As shown in FIG. 2, the push lever 9 has an upper end in association with or abuttable on a connection unit 12 fixed to a combustion-chamber frame 10 described later. The connection unit 12 includes a pair of arm sections 12A each having stepwise bending portions, and a connector section 12B having a generally rectangular shape. Each upper end of each arm section 12A is bent into L-shape and fixed to the combustion-chamber frame 10. Each lower end of each arm section 12A is fixed to the connector section 12B by means of screws 12C. The connector section 12B has major sides each provided with an upstanding piece at each end portion of the major side. Each upstanding piece is formed with a thread hole with which each screw 12C is threadingly engageable. Each upstanding piece is bent at an angle of substantially 90 degrees at each major side, so that two bent upstanding pieces are in confronting relation to each other. The connector section 12B has a flat area beside the upstanding pieces. The flat area serves as a spring seat.

A compression coil spring 22 is interposed between the connector section 12B and the cylinder 20 for normally urging the push lever 9 in a protruding direction from the housing 2. When the housing 2 is pressed toward a workpiece 28 while the push lever 9 is in abutment with the workpiece against a biasing force of the compression coil spring 22, an upper portion of the push lever 9 is retractable into the housing 2.

A cylinder head 11 is fixedly secured to the top of the housing 2 and substantially covers the open top end of the housing 2. A motor 18 is disposed at one side of the cylinder head 11 opposite the combustion chamber 26 as will be described later. An ignition plug 50 (see FIG. 5) is disposed in the vicinity of the motor 18 and the ignition position is directed toward the combustion chamber 26.

A switch container 31 is provided in the lower side of the canister housing 29. A switch 32 is contained the switch container 31 for detecting an uppermost stroke end position of the combustion-chamber frame 10 described later when the nail driver 1 is pressed against the workpiece 28. Thus, the switch 32 can be turned ON when the push lever 9 is elevated to a predetermined position for starting rotation of the motor 18.

The cylinder head 11 has a handle side in which is formed a fuel ejection passage 25 which allows a combustible gas to pass therethrough. One end of the ejection passage 25 opens at the lower surface of the cylinder head 11. Another end of the ejection passage 25 serves as a gas canister connecting portion 25 a in communication with a gas canister 30.

The combustion-chamber frame 10 is provided in the housing 2 and is movable in the lengthwise direction of the housing 2. The uppermost end of the combustion-chamber frame 10 is abuttable on the lower surface of the cylinder head 11. The combustion-chamber frame includes a base chamber frame 10 a and a chamber head 10 b connected integrally using a bolt 10 c (see FIG. 2). Since the arm section 12A is connected to the combustion-chamber frame 10, the combustion-chamber frame 10 is moved in accordance with the movement of the push lever 9. The cylinder 20 is fixed to the housing 2. An outer peripheral surface of the cylinder 20 is in sliding contact with the inner circumference of the combustion-chamber frame 10 for guiding the movement of the combustion-chamber frame 10. The cylinder 20 has an axially intermediate portion formed with an exhaust hole 21. An exhaust-gas check valve 21A is provided to selectively close the exhaust hole 21.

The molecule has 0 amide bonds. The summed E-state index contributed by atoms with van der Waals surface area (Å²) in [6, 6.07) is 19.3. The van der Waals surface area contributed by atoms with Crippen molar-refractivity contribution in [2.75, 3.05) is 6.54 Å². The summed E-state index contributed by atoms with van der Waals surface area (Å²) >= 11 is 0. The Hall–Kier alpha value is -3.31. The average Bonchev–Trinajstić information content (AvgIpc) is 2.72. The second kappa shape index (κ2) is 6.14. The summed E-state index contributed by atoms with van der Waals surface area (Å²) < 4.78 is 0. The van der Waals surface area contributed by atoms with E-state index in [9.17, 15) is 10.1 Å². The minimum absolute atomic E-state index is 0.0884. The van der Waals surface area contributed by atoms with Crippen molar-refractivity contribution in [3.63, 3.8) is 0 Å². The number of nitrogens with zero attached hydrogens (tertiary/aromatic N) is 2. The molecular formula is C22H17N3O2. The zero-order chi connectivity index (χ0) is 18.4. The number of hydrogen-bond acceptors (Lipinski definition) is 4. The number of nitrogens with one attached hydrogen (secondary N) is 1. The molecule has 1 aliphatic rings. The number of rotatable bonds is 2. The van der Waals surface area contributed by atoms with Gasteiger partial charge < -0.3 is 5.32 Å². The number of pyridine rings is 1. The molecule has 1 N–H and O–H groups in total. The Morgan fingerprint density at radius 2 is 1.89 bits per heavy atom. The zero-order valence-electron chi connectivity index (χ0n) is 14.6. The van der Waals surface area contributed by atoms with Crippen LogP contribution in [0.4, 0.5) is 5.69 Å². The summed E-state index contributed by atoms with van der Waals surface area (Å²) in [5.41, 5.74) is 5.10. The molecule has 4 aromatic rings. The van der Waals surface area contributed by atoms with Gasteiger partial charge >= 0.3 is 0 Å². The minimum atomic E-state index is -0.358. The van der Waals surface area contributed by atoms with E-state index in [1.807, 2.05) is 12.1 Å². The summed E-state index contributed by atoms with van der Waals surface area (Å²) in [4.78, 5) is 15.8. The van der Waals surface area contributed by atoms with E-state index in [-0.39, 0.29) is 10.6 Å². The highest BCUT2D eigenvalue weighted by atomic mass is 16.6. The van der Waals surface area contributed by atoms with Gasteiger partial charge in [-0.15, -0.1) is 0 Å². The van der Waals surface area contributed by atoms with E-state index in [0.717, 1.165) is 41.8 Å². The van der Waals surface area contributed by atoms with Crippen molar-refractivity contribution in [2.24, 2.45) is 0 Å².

A piston 23 is slidably and reciprocally movably provided in the cylinder 20. The piston 23 divides an inner space of the cylinder 20 into an upper space above the piston 23 and a lower space below the piston 23. The driver blade 23 a extends downwards from the lower surface of the piston 23 to the nose 7, so that the tip end of the driver blade 23 a can strike against the nail (not shown). A bumper 24 made from an elastic material such as rubber is disposed at a lower side of the cylinder 20. The piston 23 strikes against the bumper 24 when the piston 23 is moved downward toward a bottom dead center.

When the upper end of the combustion-chamber frame 10 abuts the cylinder head 11, the cylinder head 11, the combustion-chamber frame 10, and the upper cylinder space above the piston 23 define a combustion chamber 26 (see FIG. 3). When the combustion-chamber frame 10 is separated from the cylinder head 11, a first flow passage 27A in communication with the atmosphere is provided between the cylinder head 11 and the upper end of the combustion-chamber frame 10, and a second flow passage 27B in communication with the first flow passage 27A is provided between the inner peripheral surface of the combustion-chamber frame 10 and the outer peripheral surface of the cylinder 20. The housing 2 has a lower portion formed with an exhaust port 2 a. The first and second flow passages 27A and 27B allow a combustion gas and a fresh air to pass along the outer peripheral surface of the cylinder 20 for discharging these gases through the exhaust port 2 a of the housing 2. Further, the above-described intake port 3 a is formed for supplying a fresh air into the combustion chamber 26, and the exhaust hole 21 discharges combustion gas generated in the combustion chamber 26.